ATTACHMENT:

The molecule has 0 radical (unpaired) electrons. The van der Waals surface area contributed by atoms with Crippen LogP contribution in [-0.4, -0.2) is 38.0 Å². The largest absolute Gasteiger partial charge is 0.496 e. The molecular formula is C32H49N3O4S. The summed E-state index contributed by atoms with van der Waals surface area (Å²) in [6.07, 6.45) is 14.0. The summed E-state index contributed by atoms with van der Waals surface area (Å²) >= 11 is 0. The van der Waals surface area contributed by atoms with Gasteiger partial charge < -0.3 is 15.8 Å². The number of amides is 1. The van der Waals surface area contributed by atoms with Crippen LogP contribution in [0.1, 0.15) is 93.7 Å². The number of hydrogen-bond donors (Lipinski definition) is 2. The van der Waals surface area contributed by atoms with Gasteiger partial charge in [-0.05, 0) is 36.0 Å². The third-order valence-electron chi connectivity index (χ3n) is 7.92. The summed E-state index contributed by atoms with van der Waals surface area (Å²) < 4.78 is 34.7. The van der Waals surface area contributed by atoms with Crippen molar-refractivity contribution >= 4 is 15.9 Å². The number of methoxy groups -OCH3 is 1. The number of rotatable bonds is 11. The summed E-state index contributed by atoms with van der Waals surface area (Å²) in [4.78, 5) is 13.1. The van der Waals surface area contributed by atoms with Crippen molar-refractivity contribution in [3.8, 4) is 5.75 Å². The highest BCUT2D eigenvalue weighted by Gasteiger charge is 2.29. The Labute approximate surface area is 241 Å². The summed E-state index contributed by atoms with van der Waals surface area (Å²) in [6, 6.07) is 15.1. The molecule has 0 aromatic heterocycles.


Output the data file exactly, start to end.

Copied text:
The molecule has 0 radical (unpaired) electrons. The van der Waals surface area contributed by atoms with Crippen LogP contribution in [-0.4, -0.2) is 38.0 Å². The largest absolute Gasteiger partial charge is 0.496 e. The molecular formula is C32H49N3O4S. The summed E-state index contributed by atoms with van der Waals surface area (Å²) in [6.07, 6.45) is 14.0. The summed E-state index contributed by atoms with van der Waals surface area (Å²) >= 11 is 0. The van der Waals surface area contributed by atoms with Gasteiger partial charge < -0.3 is 15.8 Å². The number of amides is 1. The van der Waals surface area contributed by atoms with Crippen LogP contribution in [0.1, 0.15) is 93.7 Å². The number of hydrogen-bond donors (Lipinski definition) is 2. The van der Waals surface area contributed by atoms with Gasteiger partial charge in [-0.05, 0) is 36.0 Å². The third-order valence-electron chi connectivity index (χ3n) is 7.92. The summed E-state index contributed by atoms with van der Waals surface area (Å²) < 4.78 is 34.7. The van der Waals surface area contributed by atoms with Crippen molar-refractivity contribution >= 4 is 15.9 Å². The number of methoxy groups -OCH3 is 1. The number of rotatable bonds is 11. The summed E-state index contributed by atoms with van der Waals surface area (Å²) in [4.78, 5) is 13.1. The van der Waals surface area contributed by atoms with Crippen molar-refractivity contribution in [3.8, 4) is 5.75 Å². The highest BCUT2D eigenvalue weighted by Gasteiger charge is 2.29. The Labute approximate surface area is 241 Å². The summed E-state index contributed by atoms with van der Waals surface area (Å²) in [6, 6.07) is 15.1. The molecule has 0 aromatic heterocycles.